Locals lend a hand for classic

Bendigo Weekly | Bendigo Weekly | 17-Nov-2017

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Cyclists ahead of the inaugural classic.
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How do you convince local riders to pay to cycle on roads they use for free?

This was one of the biggest questions for the Bendigo Cycling Classic organising committee. 

It seems the answer lay in the ability to offer a ride where all of the entry fees were donated to charity.

Bendigo’s first recreational charity cycling event for local community did just that and was a huge success, raising well over $20,000 for our chosen charities: Give Me 5 for Kids and The OTIS Foundation.

It started on a ride through Bendigo’s picturesque countryside, when a passionate group of community-minded cyclists discussed the need for a public, recreational ride for charity in Bendigo. 

Other regional cities had successfully done this and the group felt it was time that one was added to the Bendigo sporting calendar. 

Thus, a committee was formed, and they teamed up with two local charities to develop the Bendigo Cycling Classic.

Historically, different groups had tried to organise these events in Bendigo, however the point of difference this time was the focus on local people working with local charities, showcasing the local area, which is perfect for cycling.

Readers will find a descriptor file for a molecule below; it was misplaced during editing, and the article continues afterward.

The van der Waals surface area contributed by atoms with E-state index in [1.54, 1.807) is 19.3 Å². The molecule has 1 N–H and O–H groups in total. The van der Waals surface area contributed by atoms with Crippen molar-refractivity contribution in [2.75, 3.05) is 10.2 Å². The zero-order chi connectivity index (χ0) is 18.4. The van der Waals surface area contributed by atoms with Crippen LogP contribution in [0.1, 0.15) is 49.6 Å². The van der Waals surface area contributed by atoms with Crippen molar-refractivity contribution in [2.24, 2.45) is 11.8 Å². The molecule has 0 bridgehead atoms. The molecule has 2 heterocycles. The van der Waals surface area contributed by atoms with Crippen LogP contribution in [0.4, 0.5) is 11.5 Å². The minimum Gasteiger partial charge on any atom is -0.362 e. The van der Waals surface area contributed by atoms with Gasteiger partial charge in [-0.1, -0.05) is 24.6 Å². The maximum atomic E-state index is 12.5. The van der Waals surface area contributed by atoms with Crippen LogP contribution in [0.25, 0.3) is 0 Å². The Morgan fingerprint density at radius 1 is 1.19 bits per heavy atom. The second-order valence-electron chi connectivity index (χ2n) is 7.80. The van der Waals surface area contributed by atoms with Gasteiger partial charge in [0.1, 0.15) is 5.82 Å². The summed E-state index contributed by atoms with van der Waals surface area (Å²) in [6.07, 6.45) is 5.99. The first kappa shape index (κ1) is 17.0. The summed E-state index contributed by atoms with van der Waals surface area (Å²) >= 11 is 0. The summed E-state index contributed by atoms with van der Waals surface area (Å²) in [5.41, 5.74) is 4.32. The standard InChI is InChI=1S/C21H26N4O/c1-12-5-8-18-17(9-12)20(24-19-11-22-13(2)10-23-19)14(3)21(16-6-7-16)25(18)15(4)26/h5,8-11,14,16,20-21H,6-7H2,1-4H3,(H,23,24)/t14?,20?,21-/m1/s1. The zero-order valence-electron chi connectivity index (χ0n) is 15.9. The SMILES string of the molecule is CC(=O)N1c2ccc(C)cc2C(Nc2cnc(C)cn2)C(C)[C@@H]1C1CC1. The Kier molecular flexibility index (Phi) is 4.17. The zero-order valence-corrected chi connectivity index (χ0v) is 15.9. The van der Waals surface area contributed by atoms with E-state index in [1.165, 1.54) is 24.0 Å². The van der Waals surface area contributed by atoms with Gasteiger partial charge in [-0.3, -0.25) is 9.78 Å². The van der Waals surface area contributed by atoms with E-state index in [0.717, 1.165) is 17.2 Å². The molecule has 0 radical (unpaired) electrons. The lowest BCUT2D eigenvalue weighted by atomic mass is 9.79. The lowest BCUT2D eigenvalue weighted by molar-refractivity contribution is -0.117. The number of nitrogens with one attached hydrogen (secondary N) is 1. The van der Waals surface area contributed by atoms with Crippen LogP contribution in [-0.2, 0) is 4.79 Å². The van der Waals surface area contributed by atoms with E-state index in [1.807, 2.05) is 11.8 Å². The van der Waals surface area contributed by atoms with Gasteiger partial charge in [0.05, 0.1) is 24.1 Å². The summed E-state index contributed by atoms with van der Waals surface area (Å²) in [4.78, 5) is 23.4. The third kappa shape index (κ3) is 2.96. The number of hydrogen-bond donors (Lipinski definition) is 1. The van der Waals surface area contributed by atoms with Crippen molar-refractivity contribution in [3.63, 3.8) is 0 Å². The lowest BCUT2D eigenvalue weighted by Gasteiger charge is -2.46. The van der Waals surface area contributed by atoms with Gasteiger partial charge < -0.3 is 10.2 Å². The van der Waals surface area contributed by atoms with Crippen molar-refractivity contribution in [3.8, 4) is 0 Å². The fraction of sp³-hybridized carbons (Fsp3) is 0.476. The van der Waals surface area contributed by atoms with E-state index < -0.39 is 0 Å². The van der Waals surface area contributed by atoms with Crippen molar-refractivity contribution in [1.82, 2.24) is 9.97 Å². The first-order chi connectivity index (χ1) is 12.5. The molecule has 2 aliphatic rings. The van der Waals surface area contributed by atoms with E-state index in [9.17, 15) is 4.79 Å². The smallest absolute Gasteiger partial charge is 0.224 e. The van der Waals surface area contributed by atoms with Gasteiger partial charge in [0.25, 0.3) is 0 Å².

The committee wanted to donate all the entry fees to the charities, but that meant getting enough sponsors on board to cover the costs of staging the event.

Being a part of Bendigo’s cycling community, the committee spoke to local cycling groups and bike shops for advice and were thrilled when they jumped on board and began spreading the word. 

It was great local buy-in and showcased Bendigo’s willingness to support a community event for charity.

With the City of Greater Bendigo and Southern Cross Austereo as partners, it wasn’t long before GJ Gardner Homes confirmed their involvement as major sponsor. 

The newly-formed committee knew then that they had the momentum and support required to put on a fantastic event. 

Further sponsors followed giving time and dollars toward local charities.

Every one of the volunteers on the organising committee dedicated many hours in and around work and family commitments to pull the event together. 

The initial committee consisted of an accountant, a project manager, a couple of marketing gurus and a few keen cyclists.

But it soon opened up to include a network of colleagues and friends and eventually comprised an army of about 50 volunteers for the first Bendigo Cycling Classic.

– Geoff O’Sullivan

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